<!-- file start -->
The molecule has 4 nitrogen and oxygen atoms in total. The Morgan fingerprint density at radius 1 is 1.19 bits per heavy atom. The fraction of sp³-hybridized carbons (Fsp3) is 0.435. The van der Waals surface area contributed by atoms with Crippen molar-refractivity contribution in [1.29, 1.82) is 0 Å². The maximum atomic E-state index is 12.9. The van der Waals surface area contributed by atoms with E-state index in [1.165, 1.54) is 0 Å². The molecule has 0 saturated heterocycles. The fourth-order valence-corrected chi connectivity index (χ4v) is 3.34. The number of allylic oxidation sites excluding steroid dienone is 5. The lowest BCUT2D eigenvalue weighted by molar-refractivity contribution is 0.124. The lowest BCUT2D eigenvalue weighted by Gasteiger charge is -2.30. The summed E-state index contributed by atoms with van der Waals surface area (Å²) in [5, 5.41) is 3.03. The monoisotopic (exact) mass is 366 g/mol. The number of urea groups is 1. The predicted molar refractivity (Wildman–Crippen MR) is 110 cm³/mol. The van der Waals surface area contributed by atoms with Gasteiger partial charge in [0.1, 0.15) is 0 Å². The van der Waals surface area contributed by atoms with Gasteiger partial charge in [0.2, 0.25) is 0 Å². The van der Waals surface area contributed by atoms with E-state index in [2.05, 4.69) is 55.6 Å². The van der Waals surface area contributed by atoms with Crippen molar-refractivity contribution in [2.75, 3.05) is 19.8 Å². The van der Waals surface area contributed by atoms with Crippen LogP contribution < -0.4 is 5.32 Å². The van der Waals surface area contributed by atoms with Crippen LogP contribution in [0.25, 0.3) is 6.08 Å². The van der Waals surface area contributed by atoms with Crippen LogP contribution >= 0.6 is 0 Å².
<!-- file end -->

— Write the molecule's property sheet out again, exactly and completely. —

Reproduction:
The molecule has 4 nitrogen and oxygen atoms in total. The Morgan fingerprint density at radius 1 is 1.19 bits per heavy atom. The fraction of sp³-hybridized carbons (Fsp3) is 0.435. The van der Waals surface area contributed by atoms with Crippen molar-refractivity contribution in [1.29, 1.82) is 0 Å². The maximum atomic E-state index is 12.9. The van der Waals surface area contributed by atoms with E-state index in [1.165, 1.54) is 0 Å². The molecule has 0 saturated heterocycles. The fourth-order valence-corrected chi connectivity index (χ4v) is 3.34. The number of allylic oxidation sites excluding steroid dienone is 5. The lowest BCUT2D eigenvalue weighted by molar-refractivity contribution is 0.124. The lowest BCUT2D eigenvalue weighted by Gasteiger charge is -2.30. The summed E-state index contributed by atoms with van der Waals surface area (Å²) in [5, 5.41) is 3.03. The monoisotopic (exact) mass is 366 g/mol. The number of urea groups is 1. The predicted molar refractivity (Wildman–Crippen MR) is 110 cm³/mol. The van der Waals surface area contributed by atoms with Gasteiger partial charge in [0.1, 0.15) is 0 Å². The van der Waals surface area contributed by atoms with Gasteiger partial charge in [0.2, 0.25) is 0 Å². The van der Waals surface area contributed by atoms with E-state index in [2.05, 4.69) is 55.6 Å². The van der Waals surface area contributed by atoms with Crippen molar-refractivity contribution in [2.75, 3.05) is 19.8 Å². The van der Waals surface area contributed by atoms with Crippen LogP contribution < -0.4 is 5.32 Å². The van der Waals surface area contributed by atoms with Crippen LogP contribution in [0.25, 0.3) is 6.08 Å². The van der Waals surface area contributed by atoms with Crippen LogP contribution >= 0.6 is 0 Å².